"What [consumers] do not need are niched seasonality and 'it' bags or shoes," he says. "I cannot speak to other brands and their consumers, but what the Bottega Veneta client appreciates - and regularly seeks - are outstanding craftsmanship, innovative design, contemporary functionality and the highest-quality materials possible."
In fact, these values form the four cornerstones that Maier instilled for the company when he first joined all those years ago, and to this day they remain the pillars on which the brand continues to grow and expand.
And expand it has. Originally a leather-goods brand, Bottega Veneta has, under Maier's directorship, extended its reach to include clothing, furniture, fragrances, eyewear and jewellery. By 2002, just a year after Maier joined the company, Bottega Veneta launched its first ready-to-wear pieces for men and women. By 2005, the company's clothing collections hit the runway, and the year after that, it launched its first fine-jewellery collection and furniture collection.
"When I first joined the company, I wanted to see more than just accessories in the Bottega Veneta repertoire, and I envisioned an organic evolution towards a complete luxury lifestyle brand," Maier says.
He emphasises the "organic" nature of the expansions, explaining that each introduction was to be carefully considered, not rushed or launched in response to market trends. The challenge, he says, is a continuous one, as he and his team persist in developing more innovative techniques, avoiding trends and staying true to Bottega Veneta's artisanal roots.
It's no easy feat balancing a brand's decades-old heritage with consumers' ever-evolving needs, but Maier has proved time and again that he has a firm handle on when to move and what to do. "I am always looking to expand the [company] portfolio in line with the needs and wants of our customers," he says. "A focus at the moment is our approach to luxury shopping, in which we provide an increased level of personalisation to the client." This plan could include opening more exclusively men's boutiques, and a few more maisons - but, he stresses, only where the opportunity is right.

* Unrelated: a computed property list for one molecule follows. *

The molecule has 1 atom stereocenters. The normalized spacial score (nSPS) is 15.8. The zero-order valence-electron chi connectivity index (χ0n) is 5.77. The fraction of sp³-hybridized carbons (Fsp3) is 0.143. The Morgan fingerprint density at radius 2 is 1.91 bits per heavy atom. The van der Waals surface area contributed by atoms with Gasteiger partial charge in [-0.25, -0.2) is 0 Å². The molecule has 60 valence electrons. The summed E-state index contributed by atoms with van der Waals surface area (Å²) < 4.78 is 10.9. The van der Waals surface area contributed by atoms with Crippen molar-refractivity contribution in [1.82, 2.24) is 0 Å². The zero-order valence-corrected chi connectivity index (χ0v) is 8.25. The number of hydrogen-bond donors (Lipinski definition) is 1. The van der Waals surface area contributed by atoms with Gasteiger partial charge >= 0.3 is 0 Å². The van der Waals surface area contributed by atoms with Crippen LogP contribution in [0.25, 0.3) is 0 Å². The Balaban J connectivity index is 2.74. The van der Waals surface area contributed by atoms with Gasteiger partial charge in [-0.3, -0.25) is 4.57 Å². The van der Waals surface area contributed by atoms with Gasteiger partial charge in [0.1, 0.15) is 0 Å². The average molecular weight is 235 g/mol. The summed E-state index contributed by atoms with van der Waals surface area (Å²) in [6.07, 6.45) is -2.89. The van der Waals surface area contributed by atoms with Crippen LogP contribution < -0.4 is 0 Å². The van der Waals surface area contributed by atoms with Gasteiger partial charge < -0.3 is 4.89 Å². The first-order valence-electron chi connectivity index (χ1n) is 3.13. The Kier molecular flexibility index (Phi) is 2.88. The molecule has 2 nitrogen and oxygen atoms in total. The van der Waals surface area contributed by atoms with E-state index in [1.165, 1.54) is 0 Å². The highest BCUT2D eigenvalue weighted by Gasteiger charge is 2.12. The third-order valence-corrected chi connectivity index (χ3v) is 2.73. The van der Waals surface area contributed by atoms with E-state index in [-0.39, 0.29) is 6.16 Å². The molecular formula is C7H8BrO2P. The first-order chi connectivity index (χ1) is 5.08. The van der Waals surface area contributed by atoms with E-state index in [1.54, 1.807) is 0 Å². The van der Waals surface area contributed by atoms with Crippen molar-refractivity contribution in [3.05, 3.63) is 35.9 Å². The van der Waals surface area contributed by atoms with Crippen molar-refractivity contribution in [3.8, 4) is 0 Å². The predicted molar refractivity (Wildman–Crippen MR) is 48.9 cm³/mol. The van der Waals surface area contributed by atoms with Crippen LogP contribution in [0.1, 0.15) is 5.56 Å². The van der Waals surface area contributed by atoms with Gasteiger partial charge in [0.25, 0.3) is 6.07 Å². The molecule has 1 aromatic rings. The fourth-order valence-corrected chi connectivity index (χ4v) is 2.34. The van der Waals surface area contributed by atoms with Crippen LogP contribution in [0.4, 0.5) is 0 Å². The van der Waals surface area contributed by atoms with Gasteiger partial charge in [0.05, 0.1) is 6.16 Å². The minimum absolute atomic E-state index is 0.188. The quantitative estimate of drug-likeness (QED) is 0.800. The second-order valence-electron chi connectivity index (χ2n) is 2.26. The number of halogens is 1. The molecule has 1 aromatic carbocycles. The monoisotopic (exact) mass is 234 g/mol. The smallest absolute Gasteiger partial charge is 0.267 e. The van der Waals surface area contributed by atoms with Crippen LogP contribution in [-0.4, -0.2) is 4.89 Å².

But even with his keen sense of judgment and wealth of experience, it's not a sure-fire recipe for success, and therein lies the challenge and joy of Maier's job.
"Artisanship and high-quality materials constitute 'luxury', but it's impossible to definitely clarify the term," he says. "Its characteristics are subject to the individual, and it's an understanding based on what that individual values. Luxury is highly personal."
Tomas Maier joins Bottega Veneta as creative director
The brand launches its first ready-to-wear pieces for men and women
Bottega Veneta holds its first women's runway show for fall/winter 2005/06
The brand launches its first fine-jewellery collection with Victor Mayer, and also shows its first furniture collection at Milan's Salone del Mobile fair.
Maier receives a number of awards and accolades for his work, including the DNR Designer of the Year award in New York
Bottega Veneta is elected Best Olfactory Brand and Best Italian Brand by the Accademia del Profumo
The brand opens its first maison, its largest boutique worldwide, on Via Sant'Andrea in Milan